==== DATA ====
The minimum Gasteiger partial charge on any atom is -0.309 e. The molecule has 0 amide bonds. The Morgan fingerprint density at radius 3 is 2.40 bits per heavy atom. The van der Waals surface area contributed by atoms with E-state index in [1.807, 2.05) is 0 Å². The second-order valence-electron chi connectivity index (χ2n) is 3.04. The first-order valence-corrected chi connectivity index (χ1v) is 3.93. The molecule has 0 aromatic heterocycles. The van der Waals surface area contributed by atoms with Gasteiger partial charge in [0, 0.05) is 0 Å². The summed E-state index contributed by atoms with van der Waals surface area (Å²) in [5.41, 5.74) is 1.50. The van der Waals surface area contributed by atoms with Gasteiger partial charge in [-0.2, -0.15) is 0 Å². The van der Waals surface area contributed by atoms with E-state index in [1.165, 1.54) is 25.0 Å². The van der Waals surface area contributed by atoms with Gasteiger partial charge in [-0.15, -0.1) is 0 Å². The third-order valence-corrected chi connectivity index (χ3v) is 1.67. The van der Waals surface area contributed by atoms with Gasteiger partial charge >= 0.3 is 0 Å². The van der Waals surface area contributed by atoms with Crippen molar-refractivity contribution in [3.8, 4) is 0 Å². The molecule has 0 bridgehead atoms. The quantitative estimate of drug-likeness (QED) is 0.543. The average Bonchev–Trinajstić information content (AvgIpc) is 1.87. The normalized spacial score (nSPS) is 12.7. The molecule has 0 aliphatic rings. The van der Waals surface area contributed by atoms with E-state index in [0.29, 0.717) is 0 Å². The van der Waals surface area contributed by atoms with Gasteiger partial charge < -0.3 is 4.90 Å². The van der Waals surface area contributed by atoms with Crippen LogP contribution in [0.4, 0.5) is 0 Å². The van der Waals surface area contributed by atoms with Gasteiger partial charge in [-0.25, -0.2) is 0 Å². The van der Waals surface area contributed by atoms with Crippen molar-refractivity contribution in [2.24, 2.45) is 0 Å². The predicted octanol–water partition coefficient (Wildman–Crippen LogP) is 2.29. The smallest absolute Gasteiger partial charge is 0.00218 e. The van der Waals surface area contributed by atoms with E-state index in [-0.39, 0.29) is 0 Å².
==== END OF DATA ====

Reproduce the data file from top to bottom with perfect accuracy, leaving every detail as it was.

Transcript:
The minimum Gasteiger partial charge on any atom is -0.309 e. The molecule has 0 amide bonds. The Morgan fingerprint density at radius 3 is 2.40 bits per heavy atom. The van der Waals surface area contributed by atoms with E-state index in [1.807, 2.05) is 0 Å². The second-order valence-electron chi connectivity index (χ2n) is 3.04. The first-order valence-corrected chi connectivity index (χ1v) is 3.93. The molecule has 0 aromatic heterocycles. The van der Waals surface area contributed by atoms with Gasteiger partial charge in [0, 0.05) is 0 Å². The summed E-state index contributed by atoms with van der Waals surface area (Å²) in [5.41, 5.74) is 1.50. The van der Waals surface area contributed by atoms with Gasteiger partial charge in [-0.2, -0.15) is 0 Å². The van der Waals surface area contributed by atoms with E-state index in [1.165, 1.54) is 25.0 Å². The van der Waals surface area contributed by atoms with Gasteiger partial charge in [-0.15, -0.1) is 0 Å². The third-order valence-corrected chi connectivity index (χ3v) is 1.67. The van der Waals surface area contributed by atoms with Gasteiger partial charge >= 0.3 is 0 Å². The van der Waals surface area contributed by atoms with Crippen molar-refractivity contribution in [3.8, 4) is 0 Å². The molecule has 0 bridgehead atoms. The quantitative estimate of drug-likeness (QED) is 0.543. The average Bonchev–Trinajstić information content (AvgIpc) is 1.87. The normalized spacial score (nSPS) is 12.7. The molecule has 0 aliphatic rings. The van der Waals surface area contributed by atoms with E-state index in [0.29, 0.717) is 0 Å². The van der Waals surface area contributed by atoms with Gasteiger partial charge < -0.3 is 4.90 Å². The van der Waals surface area contributed by atoms with Crippen LogP contribution in [0.4, 0.5) is 0 Å². The van der Waals surface area contributed by atoms with Gasteiger partial charge in [-0.25, -0.2) is 0 Å². The van der Waals surface area contributed by atoms with Crippen molar-refractivity contribution in [2.24, 2.45) is 0 Å². The predicted octanol–water partition coefficient (Wildman–Crippen LogP) is 2.29. The smallest absolute Gasteiger partial charge is 0.00218 e. The van der Waals surface area contributed by atoms with E-state index in [-0.39, 0.29) is 0 Å².